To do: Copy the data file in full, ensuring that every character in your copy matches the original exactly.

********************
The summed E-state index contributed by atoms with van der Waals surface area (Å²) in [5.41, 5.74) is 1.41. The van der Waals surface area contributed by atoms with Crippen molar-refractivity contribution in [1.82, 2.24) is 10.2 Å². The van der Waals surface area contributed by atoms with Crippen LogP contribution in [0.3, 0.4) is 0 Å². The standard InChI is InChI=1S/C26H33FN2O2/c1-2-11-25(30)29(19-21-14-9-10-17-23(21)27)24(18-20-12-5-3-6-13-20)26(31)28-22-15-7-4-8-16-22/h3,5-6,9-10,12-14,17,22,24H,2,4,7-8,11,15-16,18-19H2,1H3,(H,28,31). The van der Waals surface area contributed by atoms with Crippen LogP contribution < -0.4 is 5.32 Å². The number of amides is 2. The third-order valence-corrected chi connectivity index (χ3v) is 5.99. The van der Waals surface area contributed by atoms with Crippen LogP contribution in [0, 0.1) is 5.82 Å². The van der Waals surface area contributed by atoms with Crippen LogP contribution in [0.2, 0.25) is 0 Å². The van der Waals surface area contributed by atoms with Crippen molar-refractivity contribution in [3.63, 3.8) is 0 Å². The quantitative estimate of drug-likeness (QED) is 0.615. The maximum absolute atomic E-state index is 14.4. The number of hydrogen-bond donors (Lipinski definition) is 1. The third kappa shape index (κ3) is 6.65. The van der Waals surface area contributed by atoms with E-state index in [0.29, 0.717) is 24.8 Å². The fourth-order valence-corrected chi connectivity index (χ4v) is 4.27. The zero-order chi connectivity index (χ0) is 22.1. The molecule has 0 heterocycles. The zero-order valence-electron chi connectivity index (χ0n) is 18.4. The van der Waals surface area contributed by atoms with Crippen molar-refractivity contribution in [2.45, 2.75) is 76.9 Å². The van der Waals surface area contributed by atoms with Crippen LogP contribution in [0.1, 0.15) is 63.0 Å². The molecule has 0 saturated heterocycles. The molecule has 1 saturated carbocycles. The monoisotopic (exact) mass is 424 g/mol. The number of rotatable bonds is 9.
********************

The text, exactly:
The summed E-state index contributed by atoms with van der Waals surface area (Å²) in [5.41, 5.74) is 1.41. The van der Waals surface area contributed by atoms with Crippen molar-refractivity contribution in [1.82, 2.24) is 10.2 Å². The van der Waals surface area contributed by atoms with Crippen LogP contribution in [0.3, 0.4) is 0 Å². The standard InChI is InChI=1S/C26H33FN2O2/c1-2-11-25(30)29(19-21-14-9-10-17-23(21)27)24(18-20-12-5-3-6-13-20)26(31)28-22-15-7-4-8-16-22/h3,5-6,9-10,12-14,17,22,24H,2,4,7-8,11,15-16,18-19H2,1H3,(H,28,31). The van der Waals surface area contributed by atoms with Crippen LogP contribution < -0.4 is 5.32 Å². The number of amides is 2. The third-order valence-corrected chi connectivity index (χ3v) is 5.99. The van der Waals surface area contributed by atoms with Crippen LogP contribution in [0, 0.1) is 5.82 Å². The van der Waals surface area contributed by atoms with Crippen LogP contribution in [0.2, 0.25) is 0 Å². The van der Waals surface area contributed by atoms with Crippen molar-refractivity contribution in [3.63, 3.8) is 0 Å². The quantitative estimate of drug-likeness (QED) is 0.615. The maximum absolute atomic E-state index is 14.4. The number of hydrogen-bond donors (Lipinski definition) is 1. The third kappa shape index (κ3) is 6.65. The van der Waals surface area contributed by atoms with E-state index in [0.29, 0.717) is 24.8 Å². The fourth-order valence-corrected chi connectivity index (χ4v) is 4.27. The zero-order chi connectivity index (χ0) is 22.1. The molecule has 0 heterocycles. The zero-order valence-electron chi connectivity index (χ0n) is 18.4. The van der Waals surface area contributed by atoms with Crippen molar-refractivity contribution in [2.45, 2.75) is 76.9 Å². The van der Waals surface area contributed by atoms with Crippen LogP contribution in [0.1, 0.15) is 63.0 Å². The molecule has 0 saturated heterocycles. The molecule has 1 saturated carbocycles. The monoisotopic (exact) mass is 424 g/mol. The number of rotatable bonds is 9.